A teacher and her baby in Cape Coast, Ghana for the Hope Education Project, Ghana, a sex trafficking education and awareness program
A teacher and her baby in Cape Coast, Ghana for the Hope Education Project, Ghana, a sex trafficking education and awareness program

OUR CONCERN

Human Trafficking - The Other Epidemic

Committed policy in Ghana
“…the government will commit to implementing a coordinated campaign strategy to deepen the awareness and understanding of trafficking, in schools, communities and in families perceived to be at risk”
National Plan of Action for the Elimination of Human Trafficking in Ghana 2017-2021

The Government launched “The National Plan of Action for the Elimination of Human Trafficking in Ghana 2017-2021” in June 2017. The TIP21 report found that sex trafficking exists nationwide and that reported cases of human trafficking in Ghana doubled in the reporting period with the majority being identified as children.

Ghanaian girls and young women from the rural northern regions are increasingly moving to urban centres to seek work as porters, known locally as Kayaye. Once in urban areas, TIP21 found that girls, and to lesser extent boys, are highly vulnerable to being trafficked for sexual exploitation.

Women and young girls are trafficked within Ghana, to the Middle East, other West African countries and Europe for commercial sex work. There is scant research data on the extent of the increasing problem of child sex trafficking in Ghana. The country is a destination for sex tourism and the often small scale research that has been undertaken points to child sex trafficking being prevalent throughout the country.

The Hope Education Project will launch its pilot project in the area of most need: the West Mamprusi District of the North East Region. It’s from here that the women and young girls of the Mamprusi ethnic group make the long trek to the markets of Accra and Central Region. Forced to compete for increasingly low paid work in the markets – carrying customers baskets while they shop – sleeping rough on the streets or inside the markets, the Kayaye are especially targeted for sexual abuse and trafficking. In its Global Monitoring Report of 2014, ECPAT found that 20% of kayaye girls were forced to have sex against their will

The US Department of Labour 2020 report “Findings on the Worst Forms of Child Labor: Ghana” found that the Kayaye were particularly vulnerable to sexual abuse and exploitation. It is common for kayaye, 29% of whom are aged between 10 and 14 years, to experience unplanned pregnancies, illegal abortions, gender-based violence, and human trafficking according to a 2012 UNEFPA report.

For the pilot program, the Hope Education Project will build capacity with our partner NGO based in Tamale. Together with our Lead Technical Advisor and M&E specialist from a leading US university’s human trafficking faculty we will deliver the program within a group of 20 schools in the West Mamprusi Municipal District. After the first phase of implementation, the project will be evaluated and refined to enable the program to be scaled across the whole of Ghana.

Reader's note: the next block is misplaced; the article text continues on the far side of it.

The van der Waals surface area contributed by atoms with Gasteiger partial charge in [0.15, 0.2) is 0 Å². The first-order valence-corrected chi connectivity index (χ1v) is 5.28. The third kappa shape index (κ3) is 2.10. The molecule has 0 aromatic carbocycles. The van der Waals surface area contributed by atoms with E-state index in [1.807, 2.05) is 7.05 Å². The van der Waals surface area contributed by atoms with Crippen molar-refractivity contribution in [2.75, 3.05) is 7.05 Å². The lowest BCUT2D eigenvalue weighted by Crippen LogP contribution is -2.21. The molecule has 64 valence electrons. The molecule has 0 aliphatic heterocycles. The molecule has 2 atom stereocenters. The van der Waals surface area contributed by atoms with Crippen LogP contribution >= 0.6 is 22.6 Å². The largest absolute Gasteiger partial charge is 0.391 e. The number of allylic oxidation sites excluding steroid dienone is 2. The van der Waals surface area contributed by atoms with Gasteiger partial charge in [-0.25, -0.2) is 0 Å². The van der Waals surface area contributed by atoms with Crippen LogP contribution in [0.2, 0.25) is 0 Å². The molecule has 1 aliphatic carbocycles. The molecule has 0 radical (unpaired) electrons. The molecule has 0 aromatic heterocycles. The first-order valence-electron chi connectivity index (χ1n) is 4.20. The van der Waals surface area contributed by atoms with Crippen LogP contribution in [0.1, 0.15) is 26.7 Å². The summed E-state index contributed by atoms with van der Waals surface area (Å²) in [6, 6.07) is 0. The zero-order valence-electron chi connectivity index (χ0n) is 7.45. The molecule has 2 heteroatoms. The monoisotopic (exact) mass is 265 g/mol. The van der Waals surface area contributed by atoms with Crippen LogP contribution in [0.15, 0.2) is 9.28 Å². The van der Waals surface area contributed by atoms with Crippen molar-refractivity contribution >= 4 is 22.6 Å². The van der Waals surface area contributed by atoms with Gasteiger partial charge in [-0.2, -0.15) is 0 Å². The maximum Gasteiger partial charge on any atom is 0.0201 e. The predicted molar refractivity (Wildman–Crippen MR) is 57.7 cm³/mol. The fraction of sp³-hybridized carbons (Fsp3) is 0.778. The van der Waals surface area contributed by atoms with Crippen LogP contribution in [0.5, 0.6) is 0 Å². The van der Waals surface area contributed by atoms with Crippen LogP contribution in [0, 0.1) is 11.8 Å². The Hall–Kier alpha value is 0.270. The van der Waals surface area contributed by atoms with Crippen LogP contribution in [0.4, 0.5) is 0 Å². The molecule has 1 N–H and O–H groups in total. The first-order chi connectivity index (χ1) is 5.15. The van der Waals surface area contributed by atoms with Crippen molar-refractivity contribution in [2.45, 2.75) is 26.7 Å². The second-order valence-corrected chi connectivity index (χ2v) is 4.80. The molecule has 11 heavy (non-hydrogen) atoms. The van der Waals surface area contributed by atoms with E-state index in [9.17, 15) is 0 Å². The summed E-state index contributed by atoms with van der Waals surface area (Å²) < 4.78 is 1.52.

The Government launched “The National Plan of Action for the Elimination of Human Trafficking in Ghana 2017-2021” in June 2017. The TIP21 report found that sex trafficking exists nationwide and that reported cases of human trafficking in Ghana doubled in the reporting period with the majority being identified as children.

Ghanaian girls and young women from the rural northern regions are increasingly moving to urban centres to seek work as porters, known locally as Kayaye. Once in urban areas, TIP21 found that girls, and to lesser extent boys, are highly vulnerable to being trafficked for sexual exploitation.

Women and young girls are trafficked within Ghana, to the Middle East, other West African countries and Europe for commercial sex work. There is scant research data on the extent of the increasing problem of child sex trafficking in Ghana. The country is a destination for sex tourism and the often small scale research that has been undertaken points to child sex trafficking being prevalent throughout the country.

The Hope Education Project will launch its pilot project in the area of most need: the West Mamprusi District of the North East Region. It’s from here that the women and young girls of the Mamprusi ethnic group make the long trek to the markets of Accra and Central Region. Forced to compete for increasingly low paid work in the markets – carrying customers baskets while they shop – sleeping rough on the streets or inside the markets, the Kayaye are especially targeted for sexual abuse and trafficking. In its Global Monitoring Report of 2014, ECPAT found that 20% of kayaye girls were forced to have sex against their will.

The US Department of Labour 2020 report “Findings on the Worst Forms of Child Labor: Ghana” found that the Kayaye were particularly vulnerable to sexual abuse and exploitation. It is common for kayaye, 29% of whom are aged between 10 and 14 years, to experience unplanned pregnancies, illegal abortions, gender-based violence, and human trafficking according to a 2012 UNEFPA report.

For the pilot program, the Hope Education Project will build capacity with our partner NGO based in Tamale. Together with our Lead Technical Advisor and M&E specialist from a leading US university’s human trafficking faculty we will deliver the program within a group of 20 schools in the West Mamprusi Municipal District. After the first phase of implementation, the project will be evaluated and refined to enable the program to be scaled across the whole of Ghana.

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